… vibrations were further reduced by building the apparatus on top of a large block of sandstone, about a foot thick and five feet square, which was then floated in an annular trough of MERCURY …

  3. Rich,

    Near as I can tell the study is in Portuguese, which is what Brazilians speak.


  4. Dear Anonymous,

    I am impressed with the length of this study and the neat pictures, but it is in Spanish. If it is your intention to spread solid information regarding bed bugs and disease transmission….I don’t think this is going to work for most of us. Are you aware of this study, or any study of its kind, that is in English. If so, I will link it in my blog. If not….this won’t help.

    Rich K.

  5. It is sad to see a great county as America being transformed into a third world country by EPA. The following link shows that bed-bugs are known to transmit disease to man at least since 1990 – 21 years ago.


    ABSTRACT: A review of the Cimicidae of importance in public health is presented. After a general morphological study, special attention is given to knowledge of the biology and ecology of bed-bugs, mainly as regards their relation to the human environment and the possibility of their role in disease transmission …

    Revista Saude Publica volume 24, Sao Paulo, Brazil 1990 (Brazilian Public Health Journal)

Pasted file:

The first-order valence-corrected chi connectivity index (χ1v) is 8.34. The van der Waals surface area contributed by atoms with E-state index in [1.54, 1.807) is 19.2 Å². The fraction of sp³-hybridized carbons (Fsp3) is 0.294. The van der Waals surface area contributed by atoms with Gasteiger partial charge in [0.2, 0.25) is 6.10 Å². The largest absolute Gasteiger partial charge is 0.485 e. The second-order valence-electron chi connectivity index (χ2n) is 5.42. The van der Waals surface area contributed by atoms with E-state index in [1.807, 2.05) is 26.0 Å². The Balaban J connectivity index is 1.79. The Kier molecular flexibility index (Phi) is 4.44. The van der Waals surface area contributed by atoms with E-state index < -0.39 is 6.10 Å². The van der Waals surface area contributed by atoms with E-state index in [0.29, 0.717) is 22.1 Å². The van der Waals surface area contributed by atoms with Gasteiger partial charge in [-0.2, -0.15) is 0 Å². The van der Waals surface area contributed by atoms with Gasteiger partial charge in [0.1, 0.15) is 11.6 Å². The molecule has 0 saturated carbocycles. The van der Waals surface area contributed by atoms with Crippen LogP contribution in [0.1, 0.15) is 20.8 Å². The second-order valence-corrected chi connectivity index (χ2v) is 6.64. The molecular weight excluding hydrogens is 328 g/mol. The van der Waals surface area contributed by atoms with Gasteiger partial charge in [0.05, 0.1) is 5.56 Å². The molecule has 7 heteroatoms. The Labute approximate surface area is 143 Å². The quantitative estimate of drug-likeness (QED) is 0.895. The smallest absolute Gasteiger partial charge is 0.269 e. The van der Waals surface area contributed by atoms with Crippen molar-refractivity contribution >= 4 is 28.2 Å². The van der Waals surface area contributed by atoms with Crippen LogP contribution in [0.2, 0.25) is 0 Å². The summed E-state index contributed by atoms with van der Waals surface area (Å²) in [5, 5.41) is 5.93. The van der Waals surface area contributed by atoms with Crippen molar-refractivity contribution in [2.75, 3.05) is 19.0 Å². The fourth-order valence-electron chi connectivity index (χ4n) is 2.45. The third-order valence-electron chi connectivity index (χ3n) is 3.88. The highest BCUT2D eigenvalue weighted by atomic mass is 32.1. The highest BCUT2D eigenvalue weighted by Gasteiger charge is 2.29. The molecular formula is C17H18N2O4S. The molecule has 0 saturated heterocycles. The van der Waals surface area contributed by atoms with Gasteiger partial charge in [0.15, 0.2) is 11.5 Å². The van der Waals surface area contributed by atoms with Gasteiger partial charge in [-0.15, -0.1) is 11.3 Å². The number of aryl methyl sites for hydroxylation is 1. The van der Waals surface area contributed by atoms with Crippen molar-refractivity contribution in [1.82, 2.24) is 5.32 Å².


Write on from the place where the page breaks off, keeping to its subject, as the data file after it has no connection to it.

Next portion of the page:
6. We have now established that bedbugs can carry MRSA.
    Historically, the combination of a ubiquitous vector and a potent pathogen for which there is only limited control leads to pandemics and plagues.
    How many people must die before the EPA is stopped from their autocratic, myopic campaign against beneficial chemicals?

  7. One of the problems we face with the EPA is the penchant for changing the rules. After passage of the Food Quality Protection Act (which wasn’t about food or protection) the safety factor was raised from 100 fold to a 1000 fold safety factor….these were all risk assumptions. They never have had any scientific justification for either of those safety factors. Based on this they then turn around and claim that propoxur is now too toxic. Baloney! Even the Ohio Department of Agriculture, which oversees pesticide regulations in Ohio, recognizes that propoxur used properly is safe.

    It is gratifying to see Rep. Schmidt stand firm on this issue. For more information on how whole pesticide categories were lost to the pest control industry please read…We Don’t Need No Stinking Badges

  8. It’s a pesticde, not chocolate syrup for heavens sake. It’s designed to kill things and needs to be used safely. That’s what pesticide labels are for. EPA has seriously lost its way when it decides it has to protect against idiots who drink the stuff.

  9. “Better Things for Better Living–Through Chemistry”. The DuPont Chemical logo from 1935 has been turned on its head by EPA. Practically anything can be shown to cause cancer or some human problem if the dose is high enough, exposure time lomg enough, and the means of application severe enough. DDT was a good solution for bedbugs and it is not available.

    Before the twentieth century, life span was 45 years and living conditions would be considered appalling in comparison today. Do we need to go back to that style of living to protect ourselves from ourselves.